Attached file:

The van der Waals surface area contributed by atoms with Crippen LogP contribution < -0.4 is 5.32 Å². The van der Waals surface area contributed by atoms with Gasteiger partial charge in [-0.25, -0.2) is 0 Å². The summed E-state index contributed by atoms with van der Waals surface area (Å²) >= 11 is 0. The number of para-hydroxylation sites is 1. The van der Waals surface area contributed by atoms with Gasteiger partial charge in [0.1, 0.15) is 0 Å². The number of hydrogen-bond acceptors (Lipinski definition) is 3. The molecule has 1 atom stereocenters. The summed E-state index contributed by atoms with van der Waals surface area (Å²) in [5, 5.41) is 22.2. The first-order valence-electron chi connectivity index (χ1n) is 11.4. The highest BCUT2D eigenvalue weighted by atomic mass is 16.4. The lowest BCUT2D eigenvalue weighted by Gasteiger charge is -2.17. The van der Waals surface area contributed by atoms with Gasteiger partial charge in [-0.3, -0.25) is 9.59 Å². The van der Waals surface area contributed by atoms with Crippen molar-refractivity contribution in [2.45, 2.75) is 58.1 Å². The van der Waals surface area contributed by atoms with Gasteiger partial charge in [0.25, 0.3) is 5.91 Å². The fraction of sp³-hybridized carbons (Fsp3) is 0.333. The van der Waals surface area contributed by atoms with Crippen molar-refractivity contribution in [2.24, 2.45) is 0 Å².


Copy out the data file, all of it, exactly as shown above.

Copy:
The van der Waals surface area contributed by atoms with Crippen LogP contribution < -0.4 is 5.32 Å². The van der Waals surface area contributed by atoms with Gasteiger partial charge in [-0.25, -0.2) is 0 Å². The summed E-state index contributed by atoms with van der Waals surface area (Å²) >= 11 is 0. The number of para-hydroxylation sites is 1. The van der Waals surface area contributed by atoms with Gasteiger partial charge in [0.1, 0.15) is 0 Å². The number of hydrogen-bond acceptors (Lipinski definition) is 3. The molecule has 1 atom stereocenters. The summed E-state index contributed by atoms with van der Waals surface area (Å²) in [5, 5.41) is 22.2. The first-order valence-electron chi connectivity index (χ1n) is 11.4. The highest BCUT2D eigenvalue weighted by atomic mass is 16.4. The lowest BCUT2D eigenvalue weighted by Gasteiger charge is -2.17. The van der Waals surface area contributed by atoms with Gasteiger partial charge in [-0.3, -0.25) is 9.59 Å². The van der Waals surface area contributed by atoms with Crippen molar-refractivity contribution in [2.45, 2.75) is 58.1 Å². The van der Waals surface area contributed by atoms with Gasteiger partial charge in [0.25, 0.3) is 5.91 Å². The fraction of sp³-hybridized carbons (Fsp3) is 0.333. The van der Waals surface area contributed by atoms with Crippen molar-refractivity contribution in [2.24, 2.45) is 0 Å².